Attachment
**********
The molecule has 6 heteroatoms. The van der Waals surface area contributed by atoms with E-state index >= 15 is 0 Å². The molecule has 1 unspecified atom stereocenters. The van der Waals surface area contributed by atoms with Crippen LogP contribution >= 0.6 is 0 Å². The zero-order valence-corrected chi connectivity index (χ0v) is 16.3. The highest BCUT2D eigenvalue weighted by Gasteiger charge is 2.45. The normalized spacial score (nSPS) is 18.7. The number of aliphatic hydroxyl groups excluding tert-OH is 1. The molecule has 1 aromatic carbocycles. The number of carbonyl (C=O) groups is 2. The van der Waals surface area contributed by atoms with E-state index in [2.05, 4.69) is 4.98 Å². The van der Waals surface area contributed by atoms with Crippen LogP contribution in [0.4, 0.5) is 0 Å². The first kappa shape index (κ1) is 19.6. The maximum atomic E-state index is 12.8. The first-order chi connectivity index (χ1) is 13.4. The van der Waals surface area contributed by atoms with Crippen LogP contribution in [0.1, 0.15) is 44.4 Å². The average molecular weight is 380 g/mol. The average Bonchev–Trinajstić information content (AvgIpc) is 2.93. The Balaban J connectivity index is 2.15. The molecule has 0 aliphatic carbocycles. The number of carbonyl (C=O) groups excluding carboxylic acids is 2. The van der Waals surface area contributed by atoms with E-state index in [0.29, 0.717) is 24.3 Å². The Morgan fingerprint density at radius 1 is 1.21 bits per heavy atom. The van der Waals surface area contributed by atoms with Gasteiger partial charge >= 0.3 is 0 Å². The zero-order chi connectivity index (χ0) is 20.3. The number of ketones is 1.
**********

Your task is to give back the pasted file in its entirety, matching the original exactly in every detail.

The molecule has 6 heteroatoms. The van der Waals surface area contributed by atoms with E-state index >= 15 is 0 Å². The molecule has 1 unspecified atom stereocenters. The van der Waals surface area contributed by atoms with Crippen LogP contribution >= 0.6 is 0 Å². The zero-order valence-corrected chi connectivity index (χ0v) is 16.3. The highest BCUT2D eigenvalue weighted by Gasteiger charge is 2.45. The normalized spacial score (nSPS) is 18.7. The number of aliphatic hydroxyl groups excluding tert-OH is 1. The molecule has 1 aromatic carbocycles. The number of carbonyl (C=O) groups is 2. The van der Waals surface area contributed by atoms with E-state index in [2.05, 4.69) is 4.98 Å². The van der Waals surface area contributed by atoms with Crippen LogP contribution in [0.4, 0.5) is 0 Å². The first kappa shape index (κ1) is 19.6. The maximum atomic E-state index is 12.8. The first-order chi connectivity index (χ1) is 13.4. The van der Waals surface area contributed by atoms with Crippen LogP contribution in [0.1, 0.15) is 44.4 Å². The average molecular weight is 380 g/mol. The average Bonchev–Trinajstić information content (AvgIpc) is 2.93. The Balaban J connectivity index is 2.15. The molecule has 0 aliphatic carbocycles. The number of carbonyl (C=O) groups excluding carboxylic acids is 2. The van der Waals surface area contributed by atoms with E-state index in [0.29, 0.717) is 24.3 Å². The Morgan fingerprint density at radius 1 is 1.21 bits per heavy atom. The van der Waals surface area contributed by atoms with Gasteiger partial charge >= 0.3 is 0 Å². The zero-order chi connectivity index (χ0) is 20.3. The number of ketones is 1.